A huge fat man in country-fair
Or city-church, (no matter where)
Labour'd and push'd amidst the crowd,
Still bawling out extremely loud,
“ Lord save us! why do people press !"
Another marking his distress,
Friendly replied; “ Plump gentleman,
Get out as fast as e'er you can;
Or cease to push or to exclaim ;
You make the very crowd you blame”?

Says Dick, - Your moral does not need
The least return, so e'en proceed :
Your tale, howe'er applied, was short :
So far, at least, I thank you for't.'

Mat took his thanks, and in a tone
More magisterial thus went on:

“Now Alma settles in the head, As has before been sung or said:

And here begins this farce of life ;
Enter Revenge, Ambition, Strife;
Behold on both sides men advance,
To form in earnest Bays's dance.
L'Avare, not using half his store,
Still grumbles that he has no more ;
Strikes not the present tun, for fear
The vintage should be bad next year,
And eats to-day with inward sorrow,
And dread of fancied want to-morrow
Abroad if the surtout you wear
Repels the rigour of the air,
Would you be warmer if at home?
You had the fabric and the looin?
And if two boots keep out the weather,
What need you have two hides of leather?
Could Pedro, think you, make no trial
Of a sonata on his viol,
Unless he had the total gut
Whence every string at first was cut?

"When Rarus shows you his Cartone,
He always tells you, with a groan,
Where two of that same hand were torn,
Long before you or he were born.

• Poor Vento's mind so much is cross'd, For part of his Petronius lost, That he can never take the pains To understand what yet remains.

• What toil did honest Curio take, What strict inquiries did he make, To get one medal, wanting yet, And perfect all his Roman set? 'Tis found: and, o, his happy lot! 'Tis bought, lock'd up, and lies forgot:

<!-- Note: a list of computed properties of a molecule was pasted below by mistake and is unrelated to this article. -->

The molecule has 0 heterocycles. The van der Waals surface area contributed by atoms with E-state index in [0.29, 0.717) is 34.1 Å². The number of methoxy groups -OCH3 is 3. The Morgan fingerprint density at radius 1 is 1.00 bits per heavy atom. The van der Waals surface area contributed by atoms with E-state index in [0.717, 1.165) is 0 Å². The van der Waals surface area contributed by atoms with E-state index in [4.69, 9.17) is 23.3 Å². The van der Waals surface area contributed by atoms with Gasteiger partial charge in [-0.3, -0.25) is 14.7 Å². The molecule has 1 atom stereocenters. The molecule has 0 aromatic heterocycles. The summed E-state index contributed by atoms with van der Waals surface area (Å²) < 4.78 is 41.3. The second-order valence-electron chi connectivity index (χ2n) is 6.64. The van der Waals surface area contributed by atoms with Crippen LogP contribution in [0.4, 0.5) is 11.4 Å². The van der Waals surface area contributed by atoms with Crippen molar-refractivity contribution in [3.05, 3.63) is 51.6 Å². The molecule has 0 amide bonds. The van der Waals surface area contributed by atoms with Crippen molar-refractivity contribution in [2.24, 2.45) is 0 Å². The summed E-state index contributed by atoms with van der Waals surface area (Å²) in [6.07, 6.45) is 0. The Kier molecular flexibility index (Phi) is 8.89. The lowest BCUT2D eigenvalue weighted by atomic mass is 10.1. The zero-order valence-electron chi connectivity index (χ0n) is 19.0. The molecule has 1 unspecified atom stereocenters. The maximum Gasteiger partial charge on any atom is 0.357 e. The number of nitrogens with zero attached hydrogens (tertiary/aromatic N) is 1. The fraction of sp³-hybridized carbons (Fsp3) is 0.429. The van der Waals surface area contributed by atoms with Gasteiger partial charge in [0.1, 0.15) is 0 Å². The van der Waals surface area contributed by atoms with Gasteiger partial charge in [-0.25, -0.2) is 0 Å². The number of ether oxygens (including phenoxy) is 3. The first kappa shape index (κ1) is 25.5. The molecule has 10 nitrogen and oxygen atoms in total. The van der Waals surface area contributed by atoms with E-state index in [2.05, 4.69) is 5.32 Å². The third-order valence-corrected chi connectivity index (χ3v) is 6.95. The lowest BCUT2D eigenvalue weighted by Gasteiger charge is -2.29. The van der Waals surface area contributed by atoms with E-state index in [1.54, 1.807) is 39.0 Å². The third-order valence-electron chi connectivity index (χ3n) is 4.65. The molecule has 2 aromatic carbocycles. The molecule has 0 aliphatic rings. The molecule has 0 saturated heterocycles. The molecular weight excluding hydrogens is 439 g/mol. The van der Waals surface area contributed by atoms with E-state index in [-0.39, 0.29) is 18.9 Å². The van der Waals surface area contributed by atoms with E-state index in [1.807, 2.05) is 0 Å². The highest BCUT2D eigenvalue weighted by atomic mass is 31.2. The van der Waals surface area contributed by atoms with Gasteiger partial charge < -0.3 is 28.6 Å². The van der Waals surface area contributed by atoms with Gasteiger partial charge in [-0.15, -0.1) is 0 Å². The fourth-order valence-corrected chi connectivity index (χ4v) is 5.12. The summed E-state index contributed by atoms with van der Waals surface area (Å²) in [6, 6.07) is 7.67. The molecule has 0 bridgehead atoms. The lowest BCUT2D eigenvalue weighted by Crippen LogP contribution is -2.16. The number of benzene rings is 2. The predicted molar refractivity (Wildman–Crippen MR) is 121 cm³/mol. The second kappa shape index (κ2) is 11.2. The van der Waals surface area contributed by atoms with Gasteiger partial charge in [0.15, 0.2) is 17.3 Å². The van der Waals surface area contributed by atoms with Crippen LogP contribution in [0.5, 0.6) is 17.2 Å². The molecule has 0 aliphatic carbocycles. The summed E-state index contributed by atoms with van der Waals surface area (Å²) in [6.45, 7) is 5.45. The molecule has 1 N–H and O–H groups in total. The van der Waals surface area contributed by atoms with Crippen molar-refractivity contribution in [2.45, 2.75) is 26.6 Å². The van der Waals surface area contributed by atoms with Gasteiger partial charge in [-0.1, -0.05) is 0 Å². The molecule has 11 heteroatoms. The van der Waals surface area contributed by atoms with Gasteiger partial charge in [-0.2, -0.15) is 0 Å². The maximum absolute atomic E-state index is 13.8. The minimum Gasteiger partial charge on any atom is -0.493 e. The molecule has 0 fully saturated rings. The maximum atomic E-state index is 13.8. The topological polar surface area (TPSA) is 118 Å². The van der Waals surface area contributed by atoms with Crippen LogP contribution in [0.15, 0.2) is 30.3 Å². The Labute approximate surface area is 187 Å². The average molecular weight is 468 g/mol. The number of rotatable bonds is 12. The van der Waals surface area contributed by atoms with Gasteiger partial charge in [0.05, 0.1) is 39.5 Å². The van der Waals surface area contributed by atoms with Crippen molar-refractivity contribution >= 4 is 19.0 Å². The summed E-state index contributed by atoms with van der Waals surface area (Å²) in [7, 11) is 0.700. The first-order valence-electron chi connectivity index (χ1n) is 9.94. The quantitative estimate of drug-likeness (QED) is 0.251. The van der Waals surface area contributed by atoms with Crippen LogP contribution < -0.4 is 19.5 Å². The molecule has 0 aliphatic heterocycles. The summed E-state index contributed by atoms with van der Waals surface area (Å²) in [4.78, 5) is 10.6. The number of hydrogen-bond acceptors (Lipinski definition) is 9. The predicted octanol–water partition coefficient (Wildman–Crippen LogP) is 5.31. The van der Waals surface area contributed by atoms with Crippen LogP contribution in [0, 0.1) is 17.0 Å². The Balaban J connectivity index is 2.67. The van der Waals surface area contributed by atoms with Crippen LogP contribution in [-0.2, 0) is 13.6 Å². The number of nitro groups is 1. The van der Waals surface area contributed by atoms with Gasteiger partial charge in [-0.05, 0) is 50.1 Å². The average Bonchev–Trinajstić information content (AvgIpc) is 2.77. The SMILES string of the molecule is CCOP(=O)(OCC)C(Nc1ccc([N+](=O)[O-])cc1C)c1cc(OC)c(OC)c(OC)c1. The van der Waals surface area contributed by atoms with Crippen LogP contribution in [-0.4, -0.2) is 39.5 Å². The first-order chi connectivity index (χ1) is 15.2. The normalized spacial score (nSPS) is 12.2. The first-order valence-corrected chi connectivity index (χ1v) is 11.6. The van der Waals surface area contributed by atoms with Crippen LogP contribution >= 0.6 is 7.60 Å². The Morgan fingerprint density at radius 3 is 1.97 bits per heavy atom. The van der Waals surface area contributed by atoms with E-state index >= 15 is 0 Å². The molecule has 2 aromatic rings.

Of these no more you hear him speak;
He now begins upon the Greek.
These rang’d and show'd, shall in their turns
Remain obscure as in their urns.
My copper lamps at any rate,

For being true antique, I bought,
Yet wisely melted down my plate,

On modern models to be wrought,
And trifles I alike pursue,
Because they're old, because they're new.

• Dick, I have seen you with delight
For Georgy* make a paper kite,
And simple odes, too many, show ye
My servile complaisance to Chloe.
Parents and lovers are decreed
By Nature fools' That's brave indeed!
(Quoth Dick) such truths are worth receiving :'
Yet Still Dick look'd as not believing.

Now, Alma, to divines and prose
I leave thy frauds, and crimes, and woes,
Nor think to-night of thy ill-nature,
But of thy follies, idle creature,
The turns of thy uncertain wing,
And not the malice of thy sting.
Thy pride of being great and wise
I do but mention to despise ;
I view with anger and disdain
How little gives thee joy or pain:
A print, a bronze, a flower, a root, i
A shell, a butterfly, can do't:
Even a romance, a tune, a rhyme,
Help thee to pass the tedious time,

* The son of Mr. Richard Shelton.